The film, which introduced much of the world to actor Christian Bale, is of course guilty of this as well (sorry Theresa). But I had hoped the transition to Tony Award-winning stage musical would result in greater heft all around. As already suggested, the original movie score, composed by legends Alan Menken and Jack Feldman, receives a turbo boost with seven new songs including the heartbreaking “Letter from the Refuge.” These new tunes supplement stage-ready barn burners such as “King of New York.”

The choreography from Christopher Gattelli is nothing short of amazing. There’s a scene before intermission where the newsies are each dancing gently atop torn newspaper sheets in faultless chorus. It’s hard not to wonder how many rehearsal injuries were produced to yield the perfect execution of this scene. The agility and acrobatics of the ensemble gives any Cirque du Soleil cast a run for its money. The children in the audience on the evening of the press premiere were enthralled.

I suppose at the end of the day, that’s the usual Disney target audience and “Newsies” is certainly family-friendly entertainment. Adults and devoted theater fans however, may find themselves in need of a little more grit. Particularly given the ripe opportunities offered by a true story of underdog triumph.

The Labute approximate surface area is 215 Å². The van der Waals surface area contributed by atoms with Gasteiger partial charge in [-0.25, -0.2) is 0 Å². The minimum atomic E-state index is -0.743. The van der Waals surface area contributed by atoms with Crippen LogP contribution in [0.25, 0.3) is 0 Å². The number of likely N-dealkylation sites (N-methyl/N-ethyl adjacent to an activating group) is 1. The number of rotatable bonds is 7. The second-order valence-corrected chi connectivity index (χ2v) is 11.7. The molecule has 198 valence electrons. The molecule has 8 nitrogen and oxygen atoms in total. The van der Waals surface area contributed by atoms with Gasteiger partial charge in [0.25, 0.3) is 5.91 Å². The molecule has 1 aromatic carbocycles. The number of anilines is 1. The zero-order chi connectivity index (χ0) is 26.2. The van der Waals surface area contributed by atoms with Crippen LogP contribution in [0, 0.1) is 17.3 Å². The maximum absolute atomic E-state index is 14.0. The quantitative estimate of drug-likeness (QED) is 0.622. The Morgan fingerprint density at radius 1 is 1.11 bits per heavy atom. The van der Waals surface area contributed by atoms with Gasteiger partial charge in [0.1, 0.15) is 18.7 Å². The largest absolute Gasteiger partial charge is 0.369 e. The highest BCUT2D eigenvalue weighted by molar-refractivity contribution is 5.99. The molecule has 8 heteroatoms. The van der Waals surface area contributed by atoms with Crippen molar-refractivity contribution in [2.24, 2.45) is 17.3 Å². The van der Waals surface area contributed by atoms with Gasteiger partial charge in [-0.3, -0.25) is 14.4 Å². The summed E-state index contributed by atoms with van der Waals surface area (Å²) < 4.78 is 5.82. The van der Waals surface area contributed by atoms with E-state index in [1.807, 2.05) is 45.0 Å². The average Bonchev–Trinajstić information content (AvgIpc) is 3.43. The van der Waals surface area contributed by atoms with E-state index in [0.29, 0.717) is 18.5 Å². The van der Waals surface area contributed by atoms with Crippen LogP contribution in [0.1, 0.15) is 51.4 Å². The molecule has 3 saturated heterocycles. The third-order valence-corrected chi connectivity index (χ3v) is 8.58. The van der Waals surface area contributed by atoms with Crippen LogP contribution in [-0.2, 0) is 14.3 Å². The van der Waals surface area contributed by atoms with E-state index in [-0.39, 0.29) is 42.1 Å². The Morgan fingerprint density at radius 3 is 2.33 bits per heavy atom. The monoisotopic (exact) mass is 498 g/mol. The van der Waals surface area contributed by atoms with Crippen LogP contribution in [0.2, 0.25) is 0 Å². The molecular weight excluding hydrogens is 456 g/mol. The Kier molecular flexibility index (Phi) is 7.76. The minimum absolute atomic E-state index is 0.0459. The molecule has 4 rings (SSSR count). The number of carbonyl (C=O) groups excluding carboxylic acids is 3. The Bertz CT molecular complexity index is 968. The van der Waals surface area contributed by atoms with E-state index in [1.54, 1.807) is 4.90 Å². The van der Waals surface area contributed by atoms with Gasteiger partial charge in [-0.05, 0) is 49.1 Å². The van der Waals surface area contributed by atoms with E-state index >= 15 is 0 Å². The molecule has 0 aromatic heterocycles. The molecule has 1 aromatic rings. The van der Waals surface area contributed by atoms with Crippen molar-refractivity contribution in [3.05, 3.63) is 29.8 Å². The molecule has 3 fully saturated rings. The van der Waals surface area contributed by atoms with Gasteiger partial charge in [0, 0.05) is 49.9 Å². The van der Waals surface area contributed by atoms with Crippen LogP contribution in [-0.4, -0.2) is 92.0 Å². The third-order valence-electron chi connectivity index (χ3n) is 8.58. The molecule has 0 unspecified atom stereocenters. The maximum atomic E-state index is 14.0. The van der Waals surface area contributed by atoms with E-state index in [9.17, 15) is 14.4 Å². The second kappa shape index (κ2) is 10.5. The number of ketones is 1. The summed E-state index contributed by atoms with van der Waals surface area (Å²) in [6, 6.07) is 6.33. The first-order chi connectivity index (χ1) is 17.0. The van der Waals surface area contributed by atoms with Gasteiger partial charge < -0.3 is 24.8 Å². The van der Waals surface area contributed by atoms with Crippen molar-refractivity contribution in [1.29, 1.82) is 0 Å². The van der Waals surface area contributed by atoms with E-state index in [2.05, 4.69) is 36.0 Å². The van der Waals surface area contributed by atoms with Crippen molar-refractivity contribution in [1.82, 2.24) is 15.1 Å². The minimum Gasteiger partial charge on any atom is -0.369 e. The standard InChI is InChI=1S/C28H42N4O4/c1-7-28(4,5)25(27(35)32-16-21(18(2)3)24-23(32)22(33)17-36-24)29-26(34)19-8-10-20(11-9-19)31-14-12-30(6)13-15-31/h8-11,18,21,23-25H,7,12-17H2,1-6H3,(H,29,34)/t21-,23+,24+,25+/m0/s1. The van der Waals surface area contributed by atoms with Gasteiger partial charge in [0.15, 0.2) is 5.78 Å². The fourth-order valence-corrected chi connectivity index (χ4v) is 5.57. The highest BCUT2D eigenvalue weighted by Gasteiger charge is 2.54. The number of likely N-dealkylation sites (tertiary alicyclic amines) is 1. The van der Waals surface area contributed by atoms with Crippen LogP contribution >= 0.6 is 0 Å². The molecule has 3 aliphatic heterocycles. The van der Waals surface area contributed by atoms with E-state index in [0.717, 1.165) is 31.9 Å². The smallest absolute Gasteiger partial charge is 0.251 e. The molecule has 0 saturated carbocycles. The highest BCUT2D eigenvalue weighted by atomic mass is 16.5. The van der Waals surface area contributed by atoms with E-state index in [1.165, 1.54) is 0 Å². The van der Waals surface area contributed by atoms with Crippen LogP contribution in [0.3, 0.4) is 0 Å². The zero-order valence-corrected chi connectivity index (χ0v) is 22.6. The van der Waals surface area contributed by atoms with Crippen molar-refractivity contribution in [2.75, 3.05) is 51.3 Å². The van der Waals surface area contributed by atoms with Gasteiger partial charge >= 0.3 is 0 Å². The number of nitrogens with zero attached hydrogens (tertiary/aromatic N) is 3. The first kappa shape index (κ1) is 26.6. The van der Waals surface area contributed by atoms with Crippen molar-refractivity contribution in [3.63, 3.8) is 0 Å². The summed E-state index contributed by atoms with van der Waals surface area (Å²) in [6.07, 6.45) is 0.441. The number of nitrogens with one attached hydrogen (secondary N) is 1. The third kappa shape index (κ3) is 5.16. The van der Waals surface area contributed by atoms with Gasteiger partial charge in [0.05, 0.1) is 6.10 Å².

Joey Barreiro, who plays newsie hero Jack Kelly in this production, is adorable and exhibits a solid awareness of comedic timing. There’s also dependable, if one-dimensional, performances from Steve Blanchard and Kevin Carolan as historical figures Joseph Pulitzer and Teddy Roosevelt, respectively. And Aisha de Haas’s portray of Medda Larkin almost made me forget festering anger about the hooker with a heart of gold trope foisted upon the cast’s one and only woman of color. Almost. Her vocal chops are that cutting.

These observations aside, there’s nothing memorable about the acting. Morgan Keene as Katherine is ironically soft and non-threatening for a modern 20th Century woman ready to challenge the male-dominated field of journalism. Stephen Michael Langton, making his national tour debut as nervous union co-founder Davey, shows dramatic promise. I’d like to watch him perform again with more substantive material.

As I’ve already said, I’m aware of “Newsies” family-oriented target audience. However I would argue that “The SpongeBob Musical,” another Summer 2016 Broadway in Chicago offering, pleases the children without forgetting that adults actually buy the tickets. So many layers to that production. I would like to see a couple more added here.

“Newsies” runs through August 7 at the Cadillac Palace Theatre, 151 W Randolph Street, Chicago, IL. For information or tickets, call 800-775-2000 or visit the Broadway in Chicago website.